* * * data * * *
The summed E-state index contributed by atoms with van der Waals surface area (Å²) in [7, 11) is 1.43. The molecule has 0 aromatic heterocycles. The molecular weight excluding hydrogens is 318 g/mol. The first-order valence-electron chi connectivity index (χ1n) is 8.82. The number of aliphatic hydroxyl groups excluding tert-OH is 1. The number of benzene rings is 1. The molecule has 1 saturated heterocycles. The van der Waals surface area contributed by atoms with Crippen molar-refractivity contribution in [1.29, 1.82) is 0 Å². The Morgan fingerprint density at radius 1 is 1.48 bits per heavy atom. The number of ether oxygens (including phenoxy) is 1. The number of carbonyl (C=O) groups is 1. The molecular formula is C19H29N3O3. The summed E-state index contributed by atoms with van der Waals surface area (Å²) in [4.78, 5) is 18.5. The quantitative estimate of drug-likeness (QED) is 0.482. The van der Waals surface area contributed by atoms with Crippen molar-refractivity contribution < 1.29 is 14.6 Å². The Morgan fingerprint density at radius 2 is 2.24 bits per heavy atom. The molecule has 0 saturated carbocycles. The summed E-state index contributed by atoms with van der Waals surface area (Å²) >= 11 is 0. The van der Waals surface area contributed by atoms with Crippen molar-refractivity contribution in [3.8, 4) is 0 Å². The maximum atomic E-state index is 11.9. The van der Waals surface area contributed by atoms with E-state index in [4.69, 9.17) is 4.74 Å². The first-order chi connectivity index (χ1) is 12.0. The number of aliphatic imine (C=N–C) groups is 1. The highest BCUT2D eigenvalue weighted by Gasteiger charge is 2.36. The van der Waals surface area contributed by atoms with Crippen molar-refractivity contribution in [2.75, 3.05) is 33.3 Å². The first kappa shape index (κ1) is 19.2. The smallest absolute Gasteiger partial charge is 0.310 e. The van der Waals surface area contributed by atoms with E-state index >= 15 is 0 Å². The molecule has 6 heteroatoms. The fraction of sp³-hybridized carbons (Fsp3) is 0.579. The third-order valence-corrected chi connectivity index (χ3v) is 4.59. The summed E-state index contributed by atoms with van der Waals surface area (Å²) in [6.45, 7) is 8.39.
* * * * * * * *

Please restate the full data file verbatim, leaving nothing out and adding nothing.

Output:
The summed E-state index contributed by atoms with van der Waals surface area (Å²) in [7, 11) is 1.43. The molecule has 0 aromatic heterocycles. The molecular weight excluding hydrogens is 318 g/mol. The first-order valence-electron chi connectivity index (χ1n) is 8.82. The number of aliphatic hydroxyl groups excluding tert-OH is 1. The number of benzene rings is 1. The molecule has 1 saturated heterocycles. The van der Waals surface area contributed by atoms with Crippen molar-refractivity contribution in [1.29, 1.82) is 0 Å². The Morgan fingerprint density at radius 1 is 1.48 bits per heavy atom. The number of ether oxygens (including phenoxy) is 1. The number of carbonyl (C=O) groups is 1. The molecular formula is C19H29N3O3. The summed E-state index contributed by atoms with van der Waals surface area (Å²) in [4.78, 5) is 18.5. The quantitative estimate of drug-likeness (QED) is 0.482. The van der Waals surface area contributed by atoms with Crippen molar-refractivity contribution < 1.29 is 14.6 Å². The Morgan fingerprint density at radius 2 is 2.24 bits per heavy atom. The molecule has 0 saturated carbocycles. The summed E-state index contributed by atoms with van der Waals surface area (Å²) >= 11 is 0. The van der Waals surface area contributed by atoms with Crippen molar-refractivity contribution in [3.8, 4) is 0 Å². The maximum atomic E-state index is 11.9. The van der Waals surface area contributed by atoms with E-state index in [4.69, 9.17) is 4.74 Å². The first-order chi connectivity index (χ1) is 12.0. The number of aliphatic imine (C=N–C) groups is 1. The highest BCUT2D eigenvalue weighted by Gasteiger charge is 2.36. The van der Waals surface area contributed by atoms with Crippen molar-refractivity contribution in [2.75, 3.05) is 33.3 Å². The first kappa shape index (κ1) is 19.2. The smallest absolute Gasteiger partial charge is 0.310 e. The van der Waals surface area contributed by atoms with E-state index >= 15 is 0 Å². The molecule has 6 heteroatoms. The fraction of sp³-hybridized carbons (Fsp3) is 0.579. The third-order valence-corrected chi connectivity index (χ3v) is 4.59. The summed E-state index contributed by atoms with van der Waals surface area (Å²) in [6.45, 7) is 8.39.